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On 30 July, the Far East Air Forces had 890 planes-

626 F-80's and

264 F-51's-but

only 525 of them were in units and available and ready for combat. [15-35]

Rockets, napalm, and .50-caliber machine gun fire in strafing were the effective weapons used by the close support fighter planes. Napalm, the jellied gasoline carried in wing tanks, generated a searing heat when ignited by a contact fuze upon striking the ground. The splashing, flaming liquid is a two-edged weapon: it burns and consumes, and it strikes men with terror when it bursts on or near their positions. No one who has seen the huge, pod like tanks hurtle to the ground and burst into orange balls of flame, quickly followed by billowing clouds of dense, black smoke, would care to withstand this form of attack.

The consumption of aviation gasoline was so great in the early phase of the war, as compared to the available supply in the Far East, that it became one of the serious logistical problems. Ocean tankers could scarcely keep pace with the rate of consumption. The situation never got to the point where air operations stopped, but it came near to that. There were times when the gas terminals in Japan were empty-all the fuel was in the stations. [15-36]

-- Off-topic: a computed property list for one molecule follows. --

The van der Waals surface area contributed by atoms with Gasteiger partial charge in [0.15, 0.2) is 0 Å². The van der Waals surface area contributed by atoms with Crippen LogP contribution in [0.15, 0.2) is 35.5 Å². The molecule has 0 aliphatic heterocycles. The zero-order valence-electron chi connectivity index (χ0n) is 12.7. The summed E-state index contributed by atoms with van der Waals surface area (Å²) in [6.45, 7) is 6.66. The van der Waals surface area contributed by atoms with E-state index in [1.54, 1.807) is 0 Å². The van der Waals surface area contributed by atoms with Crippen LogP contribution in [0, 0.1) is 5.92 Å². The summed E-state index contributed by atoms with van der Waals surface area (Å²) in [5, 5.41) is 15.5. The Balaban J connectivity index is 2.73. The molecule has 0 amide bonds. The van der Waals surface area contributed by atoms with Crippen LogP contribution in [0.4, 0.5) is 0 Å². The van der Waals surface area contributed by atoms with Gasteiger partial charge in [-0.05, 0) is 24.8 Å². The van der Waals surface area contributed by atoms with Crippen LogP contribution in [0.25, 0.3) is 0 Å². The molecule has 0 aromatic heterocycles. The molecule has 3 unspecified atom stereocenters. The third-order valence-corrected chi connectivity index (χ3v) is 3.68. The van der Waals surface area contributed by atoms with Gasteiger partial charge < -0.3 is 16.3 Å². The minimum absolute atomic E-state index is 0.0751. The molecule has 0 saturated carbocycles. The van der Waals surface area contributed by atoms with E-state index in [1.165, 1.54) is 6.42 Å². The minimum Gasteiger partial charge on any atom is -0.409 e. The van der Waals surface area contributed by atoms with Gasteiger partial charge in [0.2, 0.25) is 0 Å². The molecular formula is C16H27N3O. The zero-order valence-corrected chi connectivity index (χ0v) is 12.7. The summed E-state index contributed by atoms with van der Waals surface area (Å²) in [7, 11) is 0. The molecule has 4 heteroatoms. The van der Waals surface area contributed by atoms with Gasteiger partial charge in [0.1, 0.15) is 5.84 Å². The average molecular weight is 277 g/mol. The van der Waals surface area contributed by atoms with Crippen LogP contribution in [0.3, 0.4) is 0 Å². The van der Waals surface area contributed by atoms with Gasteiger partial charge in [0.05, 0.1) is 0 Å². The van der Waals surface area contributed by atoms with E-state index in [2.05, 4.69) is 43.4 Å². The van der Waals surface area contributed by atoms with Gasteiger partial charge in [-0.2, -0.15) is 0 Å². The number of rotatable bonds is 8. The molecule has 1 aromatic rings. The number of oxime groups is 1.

Just as Eighth Army prepared to fall back behind the Naktong River, important ground reinforcements from Hawaii and the United States arrived in Korea. The United States had barely won the race against space and time.